I’d probably say that I’m kind of a workaholic. I know, it’s a classic “job interview” response, but in my case, it’s really true. I love what I do so much and I have so many goals and plans that I find it hard to turn off. It’s gotten even harder since I’ve become more of an entrepreneur. Finding that ever-elusive work/life balance is the struggle of almost every entrepreneur I know.



How do you stay creatively inspired?

I am a voracious consumer of inspiration. I gather imagery, ideas, and ideas from a huge range of sources. When I was Old Navy I traveled the world a couple times a year. I would go to Tokyo, Milan, Paris, London, Berlin, Antwerp shopping hundreds of stores looking for graphic inspiration for apparel. But I was also looking at the industrial design, print design, digital design, retail design, architecture, signage. I learned how to trend hunt. It was part of my job. That experience helped me grow a strong “observation muscle” that has served me in well throughout my career.

What advice do you have for creative professionals today?

I spent the majority of my career working for large agencies and corporations. I was well compensated and I had a ton of resources at my disposal: human resources, technical resources, financial resources. It was comfortable. But the work environment for designers is changing. There isn’t the same security in the workplace as there used to be. My strongest advice is to start building an independent personal brand that you own. Don’t put all your eggs in the basket of your employer. You can be dropped at any time.

Build a brand, a website, a social media presence, a content presence, a portfolio that is only yours. Statistics show that by 2025 over 50% of workers in the USA will be independent contractors. Think about that for a minute! They will be on their own, responsible for their own success, their own business development, their own client base, their own finances, their own marketing. My advice is if you haven’t started building the brand of you, then start now, even if you are employed. Especially if you are employed – because then you have a financial cushion as you are doing it. And it takes time and lots of courage and work.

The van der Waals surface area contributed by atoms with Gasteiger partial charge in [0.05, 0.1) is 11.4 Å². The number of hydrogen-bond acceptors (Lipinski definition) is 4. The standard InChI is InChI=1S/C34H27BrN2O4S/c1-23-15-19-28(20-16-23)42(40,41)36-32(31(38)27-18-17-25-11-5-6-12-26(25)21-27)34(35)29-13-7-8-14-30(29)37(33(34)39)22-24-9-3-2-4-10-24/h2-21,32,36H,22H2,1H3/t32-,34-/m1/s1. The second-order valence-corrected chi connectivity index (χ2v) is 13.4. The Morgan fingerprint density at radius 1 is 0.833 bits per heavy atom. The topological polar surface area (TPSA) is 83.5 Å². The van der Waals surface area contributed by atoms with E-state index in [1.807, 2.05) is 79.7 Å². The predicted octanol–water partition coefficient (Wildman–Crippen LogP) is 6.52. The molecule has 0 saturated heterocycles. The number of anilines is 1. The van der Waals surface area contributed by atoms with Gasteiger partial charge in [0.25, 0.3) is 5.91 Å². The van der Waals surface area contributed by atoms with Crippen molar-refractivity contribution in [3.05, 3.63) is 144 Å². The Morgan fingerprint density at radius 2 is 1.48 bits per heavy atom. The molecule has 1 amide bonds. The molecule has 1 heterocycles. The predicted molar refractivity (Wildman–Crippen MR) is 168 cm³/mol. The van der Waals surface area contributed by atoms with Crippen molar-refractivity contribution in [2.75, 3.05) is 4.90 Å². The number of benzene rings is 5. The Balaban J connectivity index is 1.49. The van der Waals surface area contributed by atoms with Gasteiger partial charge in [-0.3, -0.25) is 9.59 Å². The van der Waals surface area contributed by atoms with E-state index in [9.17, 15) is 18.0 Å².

What is your ultimate message besides ‘never giving up’?

My ultimate message is this: yes, become the absolute best designer you can. Learn to create beautiful and effective work. But it shouldn’t stop there. Be sure to learn the methodologies that make up true strategic design and branding. Pure design chops and aesthetics will only get you so far in the world today. Your strategic and business brain in combination with your design skills is what is going to give you a competitive advantage. Never stop learning. Learn finances, budgets, project planning, people management, social skills, business development, presentation skills, how to pitch clients. Don’t let yourself get pigeonholed as a one-trick-pony. Become bulletproof and recession-proof.
Philip VanDusen
And lastly, Have Fun! Everyone wants to be a designer. Working with designers is the best part of every clients day – and you are lucky enough to be that person. Enjoy it.
You can visit his website by clicking Here
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2 thoughts on “An Interview with The Brand Expert Himself- Philip VanDusen”